With this in mind it’s great to see these wonderful new facilities. Luton has two really difficult tough areas. Lewsey Farm and Marsh Farm. Both now boast wonderful new pitches. There is a big sign outside saying Football Foundation and Lottery funded, so clearly not paid for using commercial funds. Yet they are treated as commercial enterprises by the people that operate them. Of course revenue is vital but to me they are benefiting from the increased income but didn’t make the initial investment. The result of this is harsh reality. Saturday, lovely October day with sunshine. 1.30 pm, this was the pitch in Marsh Farm, Luton. Padlocked and empty. The next day, Sunday morning I drove past the other new 3G in Lewsey Farm at 11am. It was padlocked and empty. Of course during the week from 6pm they are packed with paying customers from clubs and teams but weekend’s with nobody is a criminal waste. If they simply opened the gate I’m sure the management would fear risk of theft and vandalism. But to me that is lazy and lacks any sort of commitment to engage empathetically with its local community. There will be so many children looking down on that pitch from the surrounding houses and high rise flats probably kicking a ball around the living room that could not afford to go and play for the local club. It could also be that he or she is the next Messi, Ronaldo, Pele, Maradona or Marta. If these organisations have benefitted from supporting funds surely there is something they can do to help engage these people. That ultimately benefits the community and also could benefit the England team in the future. Is this not the master plan of Greg Dyke? So for football to be great in this country again we must not discriminate against someone based on class and money. It has to be all inclusive. I think that’s a good reason to offer assistance for those not able to afford football.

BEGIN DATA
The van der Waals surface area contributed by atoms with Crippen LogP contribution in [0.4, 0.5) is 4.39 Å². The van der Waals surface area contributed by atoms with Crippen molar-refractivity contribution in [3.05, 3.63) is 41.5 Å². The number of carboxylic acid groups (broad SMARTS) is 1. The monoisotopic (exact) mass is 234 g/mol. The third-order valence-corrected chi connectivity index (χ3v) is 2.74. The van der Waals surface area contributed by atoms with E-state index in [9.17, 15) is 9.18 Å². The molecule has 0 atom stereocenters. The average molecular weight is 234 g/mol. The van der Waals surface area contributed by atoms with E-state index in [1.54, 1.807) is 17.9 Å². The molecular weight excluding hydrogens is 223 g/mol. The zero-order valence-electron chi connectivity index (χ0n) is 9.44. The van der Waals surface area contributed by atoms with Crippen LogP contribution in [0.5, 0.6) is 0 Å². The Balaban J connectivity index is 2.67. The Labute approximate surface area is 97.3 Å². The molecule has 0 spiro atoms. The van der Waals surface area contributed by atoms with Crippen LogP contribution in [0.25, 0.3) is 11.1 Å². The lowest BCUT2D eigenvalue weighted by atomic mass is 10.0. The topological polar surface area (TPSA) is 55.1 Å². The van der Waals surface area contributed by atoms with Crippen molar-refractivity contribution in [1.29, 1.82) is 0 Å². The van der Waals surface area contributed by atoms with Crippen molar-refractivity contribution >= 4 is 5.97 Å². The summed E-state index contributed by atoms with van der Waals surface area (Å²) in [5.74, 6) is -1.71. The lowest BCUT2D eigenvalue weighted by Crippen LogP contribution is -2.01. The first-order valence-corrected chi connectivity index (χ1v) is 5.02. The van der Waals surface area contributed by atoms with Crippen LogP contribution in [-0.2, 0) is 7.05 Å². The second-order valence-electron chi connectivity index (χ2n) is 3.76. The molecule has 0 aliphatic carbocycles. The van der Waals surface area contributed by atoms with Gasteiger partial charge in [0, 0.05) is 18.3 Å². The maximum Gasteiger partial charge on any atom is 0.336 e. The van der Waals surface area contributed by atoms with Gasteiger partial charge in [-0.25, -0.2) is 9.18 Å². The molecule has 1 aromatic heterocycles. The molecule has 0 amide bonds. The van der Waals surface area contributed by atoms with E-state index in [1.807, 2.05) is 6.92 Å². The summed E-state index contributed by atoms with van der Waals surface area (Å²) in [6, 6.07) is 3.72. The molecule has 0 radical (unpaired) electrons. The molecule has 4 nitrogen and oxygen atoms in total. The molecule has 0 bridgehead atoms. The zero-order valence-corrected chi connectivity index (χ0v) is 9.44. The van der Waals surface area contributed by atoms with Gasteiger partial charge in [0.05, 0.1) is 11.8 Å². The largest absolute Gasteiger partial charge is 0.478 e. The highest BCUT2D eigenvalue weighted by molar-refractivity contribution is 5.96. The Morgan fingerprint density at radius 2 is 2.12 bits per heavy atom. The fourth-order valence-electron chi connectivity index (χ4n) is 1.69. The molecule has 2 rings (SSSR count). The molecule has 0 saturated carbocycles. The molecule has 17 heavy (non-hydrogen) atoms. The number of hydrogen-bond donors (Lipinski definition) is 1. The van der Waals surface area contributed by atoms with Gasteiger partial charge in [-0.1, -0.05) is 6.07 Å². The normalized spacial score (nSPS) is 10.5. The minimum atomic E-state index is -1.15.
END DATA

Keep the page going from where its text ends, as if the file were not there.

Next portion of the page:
Lets ask the top 100 players ever from England if they had to pay to participate in the game?

I would suggest that there should be partnership agreements with the local schools. If you get funding support for a pitch it’s a crucial must criteria. Children can register with the school for free access at times like I have seen which clearly don’t sell anyway. This could be used as a behaviour carrot for the school. That way they know who is on the pitch and have the ability to deal with any issues. I guess the other objection could be supervision based on crazy health & safety, insurance rules. Well, if that’s the case, supervise it. There are hundreds of coaches desperate for work and experience. Pay them. The FA is not short of funds I’m certain of that. 4 hours a week, 2 hours on Saturday and 2 on Sunday won’t send them into liquidation.

I have also said before that I believe the FA centrally should run their own ‘Elite Centre’s’. Independent from the professional clubs. In the style of development centres, a stepping stone between grass roots and professional academies where they can experience quality coaching and experience whilst playing for their registered clubs. But it should be selective and FREE.

I guess growing up in a council estate a stone’s throw from one of these 3G pitches is what makes me passionate about OPPORTUNTIY. Living in poverty or dysfunctional families doesn’t automatically mean children will follow the same path. It doesn’t mean they will be criminals and can’t achieve great things in their life. Football is such an important aspect of this enabling them to give their thoughts and worries a break. I believe we should empower them to change the cycle. Sport can do that. Let’s please let these children have a chance to live a dream and if not, at least enjoy football.


Typically over all the years of football, the best players have arrived on the scene having come from challenging backgrounds. Does that create more hunger and intrinsic desire to change your family’s life? But equally players are around that have very stable backgrounds. So, the point is, we just don’t know from what community and what background the next great player will be hiding. But for sure we certainly need to ensure we look under every stone and give everybody equal opportunity. If we create a pay to play culture this could eliminate so many people so we have to find a way.